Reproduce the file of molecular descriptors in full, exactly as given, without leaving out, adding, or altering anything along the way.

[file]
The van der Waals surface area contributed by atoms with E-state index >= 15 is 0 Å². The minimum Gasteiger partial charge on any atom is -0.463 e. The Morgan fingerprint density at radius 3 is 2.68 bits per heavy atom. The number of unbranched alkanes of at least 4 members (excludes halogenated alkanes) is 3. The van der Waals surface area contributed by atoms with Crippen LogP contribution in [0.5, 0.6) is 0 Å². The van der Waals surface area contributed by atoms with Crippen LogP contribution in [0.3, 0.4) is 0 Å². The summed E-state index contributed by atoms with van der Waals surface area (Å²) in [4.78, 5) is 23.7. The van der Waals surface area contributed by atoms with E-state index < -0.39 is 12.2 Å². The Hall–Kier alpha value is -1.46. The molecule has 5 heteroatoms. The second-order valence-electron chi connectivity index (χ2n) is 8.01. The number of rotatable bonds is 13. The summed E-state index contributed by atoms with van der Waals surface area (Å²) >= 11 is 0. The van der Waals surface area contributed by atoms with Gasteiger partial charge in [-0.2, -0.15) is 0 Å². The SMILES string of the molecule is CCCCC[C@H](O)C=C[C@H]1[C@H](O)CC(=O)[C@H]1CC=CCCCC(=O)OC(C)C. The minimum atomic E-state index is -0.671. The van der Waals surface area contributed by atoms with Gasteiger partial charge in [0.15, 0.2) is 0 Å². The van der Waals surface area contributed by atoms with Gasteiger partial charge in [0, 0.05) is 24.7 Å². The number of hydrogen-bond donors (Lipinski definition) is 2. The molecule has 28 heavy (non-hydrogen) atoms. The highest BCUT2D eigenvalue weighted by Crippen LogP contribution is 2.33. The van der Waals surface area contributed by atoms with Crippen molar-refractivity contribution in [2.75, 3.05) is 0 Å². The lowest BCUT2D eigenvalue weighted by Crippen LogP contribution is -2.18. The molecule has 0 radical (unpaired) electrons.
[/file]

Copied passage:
The van der Waals surface area contributed by atoms with E-state index >= 15 is 0 Å². The minimum Gasteiger partial charge on any atom is -0.463 e. The Morgan fingerprint density at radius 3 is 2.68 bits per heavy atom. The number of unbranched alkanes of at least 4 members (excludes halogenated alkanes) is 3. The van der Waals surface area contributed by atoms with Crippen LogP contribution in [0.5, 0.6) is 0 Å². The van der Waals surface area contributed by atoms with Crippen LogP contribution in [0.3, 0.4) is 0 Å². The summed E-state index contributed by atoms with van der Waals surface area (Å²) in [4.78, 5) is 23.7. The van der Waals surface area contributed by atoms with E-state index < -0.39 is 12.2 Å². The Hall–Kier alpha value is -1.46. The molecule has 5 heteroatoms. The second-order valence-electron chi connectivity index (χ2n) is 8.01. The number of rotatable bonds is 13. The summed E-state index contributed by atoms with van der Waals surface area (Å²) >= 11 is 0. The van der Waals surface area contributed by atoms with Gasteiger partial charge in [-0.2, -0.15) is 0 Å². The SMILES string of the molecule is CCCCC[C@H](O)C=C[C@H]1[C@H](O)CC(=O)[C@H]1CC=CCCCC(=O)OC(C)C. The minimum atomic E-state index is -0.671. The van der Waals surface area contributed by atoms with Gasteiger partial charge in [0.15, 0.2) is 0 Å². The van der Waals surface area contributed by atoms with Gasteiger partial charge in [0, 0.05) is 24.7 Å². The number of hydrogen-bond donors (Lipinski definition) is 2. The molecule has 28 heavy (non-hydrogen) atoms. The highest BCUT2D eigenvalue weighted by Crippen LogP contribution is 2.33. The van der Waals surface area contributed by atoms with Crippen molar-refractivity contribution in [2.75, 3.05) is 0 Å². The lowest BCUT2D eigenvalue weighted by Crippen LogP contribution is -2.18. The molecule has 0 radical (unpaired) electrons.